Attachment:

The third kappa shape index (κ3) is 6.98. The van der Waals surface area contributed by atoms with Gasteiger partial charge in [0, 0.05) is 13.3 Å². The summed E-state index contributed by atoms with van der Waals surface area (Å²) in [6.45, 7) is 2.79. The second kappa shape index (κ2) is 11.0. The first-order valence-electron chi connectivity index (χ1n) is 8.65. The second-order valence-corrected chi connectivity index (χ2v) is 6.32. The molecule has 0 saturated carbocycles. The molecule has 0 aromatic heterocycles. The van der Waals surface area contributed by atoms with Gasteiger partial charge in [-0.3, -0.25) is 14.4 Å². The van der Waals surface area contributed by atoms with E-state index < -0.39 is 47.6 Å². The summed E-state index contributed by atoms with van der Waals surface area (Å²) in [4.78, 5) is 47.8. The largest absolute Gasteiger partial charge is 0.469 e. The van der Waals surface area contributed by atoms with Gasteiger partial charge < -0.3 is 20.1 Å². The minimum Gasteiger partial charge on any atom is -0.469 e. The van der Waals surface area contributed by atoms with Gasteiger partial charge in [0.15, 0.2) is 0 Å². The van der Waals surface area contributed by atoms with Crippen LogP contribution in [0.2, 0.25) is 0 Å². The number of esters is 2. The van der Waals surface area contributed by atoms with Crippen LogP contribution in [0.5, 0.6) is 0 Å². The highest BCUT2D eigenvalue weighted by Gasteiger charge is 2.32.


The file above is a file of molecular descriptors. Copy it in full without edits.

The third kappa shape index (κ3) is 6.98. The van der Waals surface area contributed by atoms with Gasteiger partial charge in [0, 0.05) is 13.3 Å². The summed E-state index contributed by atoms with van der Waals surface area (Å²) in [6.45, 7) is 2.79. The second kappa shape index (κ2) is 11.0. The first-order valence-electron chi connectivity index (χ1n) is 8.65. The second-order valence-corrected chi connectivity index (χ2v) is 6.32. The molecule has 0 saturated carbocycles. The molecule has 0 aromatic heterocycles. The van der Waals surface area contributed by atoms with Gasteiger partial charge in [-0.3, -0.25) is 14.4 Å². The van der Waals surface area contributed by atoms with E-state index < -0.39 is 47.6 Å². The summed E-state index contributed by atoms with van der Waals surface area (Å²) in [4.78, 5) is 47.8. The largest absolute Gasteiger partial charge is 0.469 e. The van der Waals surface area contributed by atoms with Gasteiger partial charge < -0.3 is 20.1 Å². The minimum Gasteiger partial charge on any atom is -0.469 e. The van der Waals surface area contributed by atoms with Gasteiger partial charge in [0.15, 0.2) is 0 Å². The van der Waals surface area contributed by atoms with Crippen LogP contribution in [0.2, 0.25) is 0 Å². The number of esters is 2. The van der Waals surface area contributed by atoms with Crippen LogP contribution in [0.5, 0.6) is 0 Å². The highest BCUT2D eigenvalue weighted by Gasteiger charge is 2.32.